The past few weeks may have seen the first cold snap of this winter but at least the weather has remained relatively dry and settled. This has meant that I have had to carry out very few weir movements and have been able to crack on with the winter work programme. Primarily this has meant starting to strim back all the vegetation on both sides of the towpath, allowing us to inspect our banks for damage whilst encouraging a diverse range of plant species by preventing the more dominant ones taking over. This is a very labour intensive and time consuming task but with limited access for heavy machinery it all has to be done with hand operated machines such as strimmers and hedge trimmers. So, if you see me making a lot of noise along the towpath, please be patient and wait for me to see you and stop working before you pass me.
In a bid to make the most of my volunteers help I’ve saved them from the arduous job of strimming and instead adapted my work programme so that many hands really can make light work. One of their tasks this month was to move two very large barges at Dapdune Wharf on to their winter moorings. This may sound easy but both boats were 70ft long and 12ft wide, and neither of them had motors! One of them is our historic wooden Wey barge Perseverance, which needed moving so she can be monitored over winter, and the other is a flat topped steel work boat known as a deck striker that I wanted to get ready to use as a work platform this winter. As you can imagine both boats were a bit of a handful but with all my volunteers on hand with ropes and poles we soon safely moved them in to position, so well done everyone.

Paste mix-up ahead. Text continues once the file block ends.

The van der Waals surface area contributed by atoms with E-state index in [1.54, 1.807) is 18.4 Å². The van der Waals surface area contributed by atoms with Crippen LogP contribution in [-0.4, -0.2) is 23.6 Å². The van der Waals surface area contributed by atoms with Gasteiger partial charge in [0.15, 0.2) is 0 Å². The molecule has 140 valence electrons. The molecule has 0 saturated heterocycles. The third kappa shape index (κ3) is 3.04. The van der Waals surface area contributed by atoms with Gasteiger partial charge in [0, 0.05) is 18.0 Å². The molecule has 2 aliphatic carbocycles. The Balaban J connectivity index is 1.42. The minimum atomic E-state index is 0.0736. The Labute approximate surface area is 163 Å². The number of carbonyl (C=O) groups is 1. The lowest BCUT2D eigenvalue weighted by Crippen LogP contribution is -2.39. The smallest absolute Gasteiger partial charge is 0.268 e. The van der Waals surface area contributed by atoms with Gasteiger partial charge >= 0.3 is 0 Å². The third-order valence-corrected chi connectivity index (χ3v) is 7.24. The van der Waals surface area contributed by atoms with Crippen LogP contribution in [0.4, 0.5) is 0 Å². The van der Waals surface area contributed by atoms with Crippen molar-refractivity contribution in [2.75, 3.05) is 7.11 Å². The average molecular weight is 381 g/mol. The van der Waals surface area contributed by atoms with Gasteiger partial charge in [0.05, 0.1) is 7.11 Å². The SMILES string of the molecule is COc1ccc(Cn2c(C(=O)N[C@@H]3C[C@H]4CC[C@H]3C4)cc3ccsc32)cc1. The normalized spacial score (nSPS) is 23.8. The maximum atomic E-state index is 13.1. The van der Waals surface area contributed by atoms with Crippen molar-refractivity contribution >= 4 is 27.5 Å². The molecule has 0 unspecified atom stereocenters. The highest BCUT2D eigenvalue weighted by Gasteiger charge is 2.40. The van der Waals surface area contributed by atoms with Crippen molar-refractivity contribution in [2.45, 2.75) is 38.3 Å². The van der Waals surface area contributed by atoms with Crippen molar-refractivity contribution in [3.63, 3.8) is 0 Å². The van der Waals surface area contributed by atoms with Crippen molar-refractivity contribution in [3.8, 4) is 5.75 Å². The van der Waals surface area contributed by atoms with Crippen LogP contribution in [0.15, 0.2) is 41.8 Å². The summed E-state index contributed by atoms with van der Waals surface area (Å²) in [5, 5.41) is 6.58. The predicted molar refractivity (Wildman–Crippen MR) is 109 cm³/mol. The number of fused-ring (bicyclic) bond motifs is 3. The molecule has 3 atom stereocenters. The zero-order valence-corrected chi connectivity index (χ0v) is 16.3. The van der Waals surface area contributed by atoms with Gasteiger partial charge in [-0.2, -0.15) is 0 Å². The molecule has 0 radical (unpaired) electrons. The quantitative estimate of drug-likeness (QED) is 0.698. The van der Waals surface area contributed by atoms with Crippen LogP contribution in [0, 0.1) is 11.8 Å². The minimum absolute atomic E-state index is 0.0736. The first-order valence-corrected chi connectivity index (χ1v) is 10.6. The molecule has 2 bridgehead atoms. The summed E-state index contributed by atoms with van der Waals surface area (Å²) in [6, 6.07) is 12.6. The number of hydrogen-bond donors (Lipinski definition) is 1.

A slightly less exciting job for my volunteers and me this month was raking up all the leaves at Bowers Lock. I’ve been waiting for the final flourish of leaf fall to finish before starting this task, as the half dozen or so very large Lime and London Plane trees on the lockside produce a phenomenal amount of leaves. I think even those of us who did this task last year were still surprised and the sheer volume of leaves a tree can produce. Other tasks this month have included felling dead trees before they fall down, clearing a fallen tree blocking the navigation on the Triggs length and working with the Wey Navigation Conservation Volunteers to clear scrub in our nature reserve near Shalford. All in all a busy and productive month!
As this will be the last diary notes I write before the New Year I would just like to take this
opportunity to say have a very Merry Christmas and I look forward to seeing you all along
the Stoke length in 2018.
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